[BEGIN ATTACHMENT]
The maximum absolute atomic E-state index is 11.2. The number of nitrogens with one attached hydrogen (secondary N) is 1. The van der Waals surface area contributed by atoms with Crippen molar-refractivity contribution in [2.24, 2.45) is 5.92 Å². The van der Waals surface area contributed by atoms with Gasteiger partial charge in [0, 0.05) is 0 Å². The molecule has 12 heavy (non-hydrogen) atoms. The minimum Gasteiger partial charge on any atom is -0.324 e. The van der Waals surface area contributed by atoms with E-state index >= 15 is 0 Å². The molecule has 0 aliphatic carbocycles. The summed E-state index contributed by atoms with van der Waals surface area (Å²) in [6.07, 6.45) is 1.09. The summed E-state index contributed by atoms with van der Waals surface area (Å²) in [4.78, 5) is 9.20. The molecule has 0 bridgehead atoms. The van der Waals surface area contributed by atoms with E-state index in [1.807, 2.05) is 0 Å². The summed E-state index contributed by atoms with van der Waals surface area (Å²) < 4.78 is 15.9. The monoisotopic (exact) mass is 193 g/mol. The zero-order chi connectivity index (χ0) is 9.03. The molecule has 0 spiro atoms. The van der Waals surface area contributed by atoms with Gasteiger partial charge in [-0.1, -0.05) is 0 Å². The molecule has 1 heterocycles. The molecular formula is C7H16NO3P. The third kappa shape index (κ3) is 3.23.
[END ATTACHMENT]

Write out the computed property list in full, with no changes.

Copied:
The maximum absolute atomic E-state index is 11.2. The number of nitrogens with one attached hydrogen (secondary N) is 1. The van der Waals surface area contributed by atoms with Crippen molar-refractivity contribution in [2.24, 2.45) is 5.92 Å². The van der Waals surface area contributed by atoms with Gasteiger partial charge in [0, 0.05) is 0 Å². The molecule has 12 heavy (non-hydrogen) atoms. The minimum Gasteiger partial charge on any atom is -0.324 e. The van der Waals surface area contributed by atoms with E-state index >= 15 is 0 Å². The molecule has 0 aliphatic carbocycles. The summed E-state index contributed by atoms with van der Waals surface area (Å²) in [6.07, 6.45) is 1.09. The summed E-state index contributed by atoms with van der Waals surface area (Å²) in [4.78, 5) is 9.20. The molecule has 0 bridgehead atoms. The van der Waals surface area contributed by atoms with E-state index in [1.807, 2.05) is 0 Å². The summed E-state index contributed by atoms with van der Waals surface area (Å²) < 4.78 is 15.9. The monoisotopic (exact) mass is 193 g/mol. The zero-order chi connectivity index (χ0) is 9.03. The molecule has 0 spiro atoms. The van der Waals surface area contributed by atoms with Gasteiger partial charge in [-0.1, -0.05) is 0 Å². The molecule has 1 heterocycles. The molecular formula is C7H16NO3P. The third kappa shape index (κ3) is 3.23.